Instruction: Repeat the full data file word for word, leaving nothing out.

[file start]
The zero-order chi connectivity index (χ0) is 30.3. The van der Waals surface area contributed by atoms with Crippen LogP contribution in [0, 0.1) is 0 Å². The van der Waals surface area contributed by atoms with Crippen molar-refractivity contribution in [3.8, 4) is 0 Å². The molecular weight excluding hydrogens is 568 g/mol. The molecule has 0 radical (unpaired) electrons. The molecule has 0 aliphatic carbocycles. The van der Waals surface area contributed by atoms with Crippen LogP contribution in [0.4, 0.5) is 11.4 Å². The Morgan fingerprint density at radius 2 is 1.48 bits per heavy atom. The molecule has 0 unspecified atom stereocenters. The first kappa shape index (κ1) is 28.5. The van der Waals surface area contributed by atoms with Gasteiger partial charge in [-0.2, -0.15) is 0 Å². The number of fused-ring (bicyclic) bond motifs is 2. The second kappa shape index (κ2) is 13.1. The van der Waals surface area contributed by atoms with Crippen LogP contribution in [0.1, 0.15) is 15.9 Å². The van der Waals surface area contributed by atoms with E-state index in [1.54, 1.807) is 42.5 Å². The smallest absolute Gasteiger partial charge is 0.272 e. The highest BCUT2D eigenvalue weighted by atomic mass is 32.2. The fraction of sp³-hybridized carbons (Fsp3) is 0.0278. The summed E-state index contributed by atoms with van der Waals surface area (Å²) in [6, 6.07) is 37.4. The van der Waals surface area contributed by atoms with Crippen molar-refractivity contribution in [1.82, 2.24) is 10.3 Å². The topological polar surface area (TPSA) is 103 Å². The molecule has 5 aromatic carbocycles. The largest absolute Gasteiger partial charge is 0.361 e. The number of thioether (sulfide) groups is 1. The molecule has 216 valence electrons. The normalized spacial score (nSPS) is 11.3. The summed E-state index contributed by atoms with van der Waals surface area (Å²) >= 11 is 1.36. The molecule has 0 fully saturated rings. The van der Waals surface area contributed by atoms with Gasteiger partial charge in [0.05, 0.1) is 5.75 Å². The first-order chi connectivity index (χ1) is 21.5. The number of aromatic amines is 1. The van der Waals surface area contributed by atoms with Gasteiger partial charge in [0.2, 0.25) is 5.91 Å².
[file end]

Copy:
The zero-order chi connectivity index (χ0) is 30.3. The van der Waals surface area contributed by atoms with Crippen LogP contribution in [0, 0.1) is 0 Å². The van der Waals surface area contributed by atoms with Crippen molar-refractivity contribution in [3.8, 4) is 0 Å². The molecular weight excluding hydrogens is 568 g/mol. The molecule has 0 radical (unpaired) electrons. The molecule has 0 aliphatic carbocycles. The van der Waals surface area contributed by atoms with Crippen LogP contribution in [0.4, 0.5) is 11.4 Å². The Morgan fingerprint density at radius 2 is 1.48 bits per heavy atom. The molecule has 0 unspecified atom stereocenters. The first kappa shape index (κ1) is 28.5. The van der Waals surface area contributed by atoms with Gasteiger partial charge in [-0.2, -0.15) is 0 Å². The number of fused-ring (bicyclic) bond motifs is 2. The second kappa shape index (κ2) is 13.1. The van der Waals surface area contributed by atoms with Crippen LogP contribution in [0.1, 0.15) is 15.9 Å². The van der Waals surface area contributed by atoms with E-state index in [1.54, 1.807) is 42.5 Å². The smallest absolute Gasteiger partial charge is 0.272 e. The highest BCUT2D eigenvalue weighted by atomic mass is 32.2. The fraction of sp³-hybridized carbons (Fsp3) is 0.0278. The summed E-state index contributed by atoms with van der Waals surface area (Å²) in [6, 6.07) is 37.4. The van der Waals surface area contributed by atoms with Crippen molar-refractivity contribution in [1.82, 2.24) is 10.3 Å². The topological polar surface area (TPSA) is 103 Å². The molecule has 5 aromatic carbocycles. The largest absolute Gasteiger partial charge is 0.361 e. The number of thioether (sulfide) groups is 1. The molecule has 216 valence electrons. The normalized spacial score (nSPS) is 11.3. The summed E-state index contributed by atoms with van der Waals surface area (Å²) >= 11 is 1.36. The molecule has 0 fully saturated rings. The van der Waals surface area contributed by atoms with Gasteiger partial charge in [0.05, 0.1) is 5.75 Å². The first-order chi connectivity index (χ1) is 21.5. The number of aromatic amines is 1. The van der Waals surface area contributed by atoms with Gasteiger partial charge in [0.2, 0.25) is 5.91 Å².